Bright sunlight on LCD, that one is use your hands as a shade. P&S are so small that can easily be done. Indoor interior shots, add a tripod to shoot a smaller aperture if you want bigger DoF (depth of field). Kids running around, learn how to anticipate your shots. "enjoy taking photos of people rather than landscape" me too, a larger glass or sensor will give you more boken. P&S are not known for great bokeh. I wear glass for work, bu tdon't like to scratch them/ get smuggle on them using a OVF. Good thing my right eye is nearsighted, my left is farsighted. "idiot proof" any camera basic program settings is all he needs. The5x on the smaller sensor canon will give you more reach then the larger sony sensor.

In reply to an earlier post on Dec 18, 2012 2:49:06 PM PST
P&S optical viewfinder are not like slr which is TTL (through the lens). If you zoom on a P&S then the view on the viewfinder looks the same as you didn't zoom at all.

Pardon... Even my obsolete Canon G-2 zooms the viewfinder when zooming the lens.

In reply to an earlier post on Dec 18, 2012 4:06:21 PM PST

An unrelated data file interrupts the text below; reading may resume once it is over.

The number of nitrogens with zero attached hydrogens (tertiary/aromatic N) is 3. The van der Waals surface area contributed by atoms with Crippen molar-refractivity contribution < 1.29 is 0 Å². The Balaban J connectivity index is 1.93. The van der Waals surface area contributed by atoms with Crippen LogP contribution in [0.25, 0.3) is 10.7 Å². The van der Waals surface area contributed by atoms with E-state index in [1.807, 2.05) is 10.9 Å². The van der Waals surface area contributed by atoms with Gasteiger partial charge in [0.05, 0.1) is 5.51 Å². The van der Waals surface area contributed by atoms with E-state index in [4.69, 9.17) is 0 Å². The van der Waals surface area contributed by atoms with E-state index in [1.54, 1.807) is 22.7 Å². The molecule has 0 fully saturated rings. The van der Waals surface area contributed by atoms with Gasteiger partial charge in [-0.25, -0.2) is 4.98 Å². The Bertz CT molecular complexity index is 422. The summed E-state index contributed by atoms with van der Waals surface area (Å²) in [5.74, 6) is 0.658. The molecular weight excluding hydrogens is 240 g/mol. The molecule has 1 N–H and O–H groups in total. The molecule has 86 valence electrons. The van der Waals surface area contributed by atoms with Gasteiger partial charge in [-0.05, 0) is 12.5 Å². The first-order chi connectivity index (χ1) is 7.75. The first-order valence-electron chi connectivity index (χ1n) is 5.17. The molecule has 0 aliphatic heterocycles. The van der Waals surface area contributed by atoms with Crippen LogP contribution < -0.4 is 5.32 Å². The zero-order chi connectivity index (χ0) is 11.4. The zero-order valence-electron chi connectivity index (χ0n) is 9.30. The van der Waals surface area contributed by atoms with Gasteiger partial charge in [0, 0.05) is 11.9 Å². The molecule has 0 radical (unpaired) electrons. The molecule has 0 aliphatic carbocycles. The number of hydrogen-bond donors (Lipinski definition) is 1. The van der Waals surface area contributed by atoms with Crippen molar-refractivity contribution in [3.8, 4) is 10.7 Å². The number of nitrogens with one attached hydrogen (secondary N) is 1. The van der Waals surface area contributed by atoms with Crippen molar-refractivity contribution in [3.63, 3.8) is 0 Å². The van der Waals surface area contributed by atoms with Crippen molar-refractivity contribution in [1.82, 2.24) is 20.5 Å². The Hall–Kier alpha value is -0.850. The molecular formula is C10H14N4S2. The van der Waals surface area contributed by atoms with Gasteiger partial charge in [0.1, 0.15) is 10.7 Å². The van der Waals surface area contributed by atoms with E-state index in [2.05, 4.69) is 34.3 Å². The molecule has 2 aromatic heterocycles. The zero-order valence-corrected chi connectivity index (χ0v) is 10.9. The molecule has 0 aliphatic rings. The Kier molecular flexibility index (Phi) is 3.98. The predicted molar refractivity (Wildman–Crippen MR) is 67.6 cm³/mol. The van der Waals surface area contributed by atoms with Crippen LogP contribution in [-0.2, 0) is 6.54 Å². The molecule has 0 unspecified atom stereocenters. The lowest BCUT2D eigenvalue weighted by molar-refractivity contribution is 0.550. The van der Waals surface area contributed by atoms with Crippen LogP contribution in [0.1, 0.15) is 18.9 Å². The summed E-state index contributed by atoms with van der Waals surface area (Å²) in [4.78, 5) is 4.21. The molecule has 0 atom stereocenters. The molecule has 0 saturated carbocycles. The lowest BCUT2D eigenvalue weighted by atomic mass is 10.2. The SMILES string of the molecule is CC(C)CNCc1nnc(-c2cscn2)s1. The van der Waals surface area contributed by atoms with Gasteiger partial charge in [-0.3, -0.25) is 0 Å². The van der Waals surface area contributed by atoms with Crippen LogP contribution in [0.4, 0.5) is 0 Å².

Last edited by the author on Dec 18, 2012 7:56:26 PM PST
® says:
Well that just rocked my socks off, niffty little feature. Probably why they can charge a few hundreds more then the s110/s100. Still not TTL, just an opening above the lens, but I will check closer next time. My old powershot sd400 didn't zoom. But the small size OVF is why I use the lcd more anyway.

In reply to an earlier post on Dec 18, 2012 7:55:46 PM PST
® says:
Dpreview did a review on Enthusiast compact camera, read for yourself to decide:

In reply to an earlier post on Dec 19, 2012 8:35:42 AM PST
EdM says:
A few points. On "5. Kids. They move. They move Fast. Indoors & out."

For this, forget both RX100 and G15; use your T2i. Companies continue to improve the tech for small cameras, but neither compares to a DSLR with contrast detect auto-focusing.

For my eyes, the optical viewfinder of ANY P/S is too tiny. I do wear bifocals, and trying to look through such a tiny optical "tunnel" is terrible for me. For YOU - be sure you try a G15 out at a real store, to see if it's good enough for you/spouse.